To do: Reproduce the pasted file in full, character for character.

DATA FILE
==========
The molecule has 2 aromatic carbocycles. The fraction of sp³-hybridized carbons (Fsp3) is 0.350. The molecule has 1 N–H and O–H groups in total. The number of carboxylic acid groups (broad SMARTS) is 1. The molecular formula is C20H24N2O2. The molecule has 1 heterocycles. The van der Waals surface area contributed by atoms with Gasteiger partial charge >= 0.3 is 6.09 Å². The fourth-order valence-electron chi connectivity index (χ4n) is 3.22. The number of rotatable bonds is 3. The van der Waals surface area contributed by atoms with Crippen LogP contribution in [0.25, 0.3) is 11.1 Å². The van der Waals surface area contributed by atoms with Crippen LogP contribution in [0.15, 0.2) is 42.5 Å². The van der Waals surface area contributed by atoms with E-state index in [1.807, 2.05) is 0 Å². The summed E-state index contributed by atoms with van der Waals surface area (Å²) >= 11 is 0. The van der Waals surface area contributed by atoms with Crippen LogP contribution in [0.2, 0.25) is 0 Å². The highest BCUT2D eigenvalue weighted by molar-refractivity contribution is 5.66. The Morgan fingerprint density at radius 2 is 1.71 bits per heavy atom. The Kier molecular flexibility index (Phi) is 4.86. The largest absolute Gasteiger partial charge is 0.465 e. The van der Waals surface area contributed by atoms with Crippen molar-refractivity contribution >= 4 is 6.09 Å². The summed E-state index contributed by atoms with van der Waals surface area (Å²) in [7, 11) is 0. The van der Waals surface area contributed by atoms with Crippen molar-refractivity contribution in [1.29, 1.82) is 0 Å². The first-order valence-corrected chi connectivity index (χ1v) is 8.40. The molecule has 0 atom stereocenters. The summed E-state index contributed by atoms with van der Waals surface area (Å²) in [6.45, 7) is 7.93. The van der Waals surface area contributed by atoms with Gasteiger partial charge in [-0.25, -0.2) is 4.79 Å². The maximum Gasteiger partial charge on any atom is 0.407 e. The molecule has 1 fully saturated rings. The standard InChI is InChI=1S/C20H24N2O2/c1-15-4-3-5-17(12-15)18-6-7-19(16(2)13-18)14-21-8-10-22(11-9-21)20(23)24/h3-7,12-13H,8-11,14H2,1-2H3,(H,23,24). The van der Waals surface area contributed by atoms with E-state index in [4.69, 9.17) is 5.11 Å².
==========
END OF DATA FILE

The molecule has 2 aromatic carbocycles. The fraction of sp³-hybridized carbons (Fsp3) is 0.350. The molecule has 1 N–H and O–H groups in total. The number of carboxylic acid groups (broad SMARTS) is 1. The molecular formula is C20H24N2O2. The molecule has 1 heterocycles. The van der Waals surface area contributed by atoms with Gasteiger partial charge >= 0.3 is 6.09 Å². The fourth-order valence-electron chi connectivity index (χ4n) is 3.22. The number of rotatable bonds is 3. The van der Waals surface area contributed by atoms with Crippen LogP contribution in [0.25, 0.3) is 11.1 Å². The van der Waals surface area contributed by atoms with Crippen LogP contribution in [0.15, 0.2) is 42.5 Å². The van der Waals surface area contributed by atoms with E-state index in [1.807, 2.05) is 0 Å². The summed E-state index contributed by atoms with van der Waals surface area (Å²) >= 11 is 0. The van der Waals surface area contributed by atoms with Crippen LogP contribution in [0.2, 0.25) is 0 Å². The highest BCUT2D eigenvalue weighted by molar-refractivity contribution is 5.66. The Morgan fingerprint density at radius 2 is 1.71 bits per heavy atom. The Kier molecular flexibility index (Phi) is 4.86. The largest absolute Gasteiger partial charge is 0.465 e. The van der Waals surface area contributed by atoms with Crippen molar-refractivity contribution >= 4 is 6.09 Å². The summed E-state index contributed by atoms with van der Waals surface area (Å²) in [7, 11) is 0. The van der Waals surface area contributed by atoms with Crippen molar-refractivity contribution in [1.29, 1.82) is 0 Å². The first-order valence-corrected chi connectivity index (χ1v) is 8.40. The molecule has 0 atom stereocenters. The summed E-state index contributed by atoms with van der Waals surface area (Å²) in [6.45, 7) is 7.93. The van der Waals surface area contributed by atoms with Gasteiger partial charge in [-0.25, -0.2) is 4.79 Å². The maximum Gasteiger partial charge on any atom is 0.407 e. The molecule has 1 fully saturated rings. The standard InChI is InChI=1S/C20H24N2O2/c1-15-4-3-5-17(12-15)18-6-7-19(16(2)13-18)14-21-8-10-22(11-9-21)20(23)24/h3-7,12-13H,8-11,14H2,1-2H3,(H,23,24). The van der Waals surface area contributed by atoms with E-state index in [4.69, 9.17) is 5.11 Å².